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Many Kids’ Cereals Fail The Twinkie Test

December 7, 2011

Which makes for a better breakfast for your child, a Hostess Twinkie, chocolate cookies or a bowl of cereal? A study released today by the Environmental Working Group (EWG), a nonprofit that researches everything from the safety of sunscreens to pesticides in foods, may surprise you.

Popular morning cereals, Kellogg´s Honey Smacks, Post Golden Crisp and General Mills Wheaties Fuel are packed with more sugar in a one-cup serving than a Hostess Twinkie. An additional 44 cereals are loaded with more sugar in a cup than three Chips Ahoy cookies.

Jane Houlihan, senior vice president of research for EWG claims, “Most parents would never serve dessert for breakfast, but many children´s cereals have just as much sugar or more. I wasn´t surprised that so many of these cereals contained sugar. I was surprised at the very high amounts.”

The report comes at a time that obesity rates reach epidemic levels and the federal government is considering voluntary guidelines for foods marketed to children, including limits on the sodium, fats and added sugars in the foods and drinks advertised to kids ages 2 to 17, reports Dina ElBoghdady for the Washington Post.

The breakfast foods industry would prefer its own standards, unveiled in July, and many cereal makers say the study is misleading on several fronts.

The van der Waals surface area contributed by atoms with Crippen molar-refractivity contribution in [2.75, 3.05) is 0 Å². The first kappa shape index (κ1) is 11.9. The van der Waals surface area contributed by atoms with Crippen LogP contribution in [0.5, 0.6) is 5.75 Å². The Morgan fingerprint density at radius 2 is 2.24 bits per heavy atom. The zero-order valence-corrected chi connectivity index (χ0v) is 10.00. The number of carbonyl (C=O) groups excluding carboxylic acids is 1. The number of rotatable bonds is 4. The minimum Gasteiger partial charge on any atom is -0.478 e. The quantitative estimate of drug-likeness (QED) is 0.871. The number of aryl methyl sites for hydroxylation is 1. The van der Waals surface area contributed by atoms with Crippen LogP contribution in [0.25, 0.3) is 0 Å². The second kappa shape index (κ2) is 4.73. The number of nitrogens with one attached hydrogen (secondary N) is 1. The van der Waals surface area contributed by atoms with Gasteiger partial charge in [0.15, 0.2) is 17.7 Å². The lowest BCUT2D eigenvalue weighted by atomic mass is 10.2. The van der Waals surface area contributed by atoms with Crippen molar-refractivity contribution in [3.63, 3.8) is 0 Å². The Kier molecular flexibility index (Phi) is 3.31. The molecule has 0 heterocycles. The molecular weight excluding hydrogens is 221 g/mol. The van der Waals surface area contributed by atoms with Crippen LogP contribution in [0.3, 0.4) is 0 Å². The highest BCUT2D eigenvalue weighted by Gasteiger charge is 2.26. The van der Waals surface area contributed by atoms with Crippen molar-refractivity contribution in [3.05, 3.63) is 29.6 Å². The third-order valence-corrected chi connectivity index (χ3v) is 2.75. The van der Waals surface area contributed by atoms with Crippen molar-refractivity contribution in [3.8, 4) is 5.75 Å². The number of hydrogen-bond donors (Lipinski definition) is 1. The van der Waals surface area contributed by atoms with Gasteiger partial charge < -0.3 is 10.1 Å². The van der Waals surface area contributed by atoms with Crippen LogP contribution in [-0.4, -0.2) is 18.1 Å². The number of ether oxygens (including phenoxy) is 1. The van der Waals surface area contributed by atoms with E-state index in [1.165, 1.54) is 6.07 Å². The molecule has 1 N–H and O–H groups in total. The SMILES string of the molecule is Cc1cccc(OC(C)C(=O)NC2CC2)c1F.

Only two cereals on the study´s “10 worst” list are marketed to kids, industry advocates explain, pointing out Kellogg´s Apple Jacks and Froot Loops Original. Advertising was stopped on products with more than 12 grams of sugar to children under age 12 starting in 2006, when the industry adopted its own marketing standards.

Comparisons between cereals and dessert, such as Twinkies with 17.5 grams of sugar and three Chips Ahoy cookies with 11 grams of sugar, is dismissed by the industry.

Sugary cereals, they say, have nutritional value because they do contain vitamins and minerals and children do consume milk with their cereal, said Vice president of nutrition for Kellogg North America, Lisa Sutherland.

General Mills cites data from the Journal of the American Dietetic Association that says children who eat sweetened cereal tend to have healthier body weights than those that don´t.

Consumer advocates point out that till, cereal companies can do much better. For them, “this is about selling products. It´s not about health,” said Marion Nestle, a nutrition and food studies professor at New York University. “Their goal is to sell cereals, and these sugary cereals are enormously profitable.”

Cereal makers spend huge amounts of money advertising them and packaging them with colorful cartoon characters that lure children, said Nestle, author of “What to Eat.”

Sutherland, continues, saying the company has reduced the sugar in children´s products by about 16 percent. “Our most popular kids´ cereals have 4-12 grams of sugar, so parents can choose the cereal that best meets their families´ needs,” she tells WebMD.

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Source: RedOrbit Staff & Wire Reports



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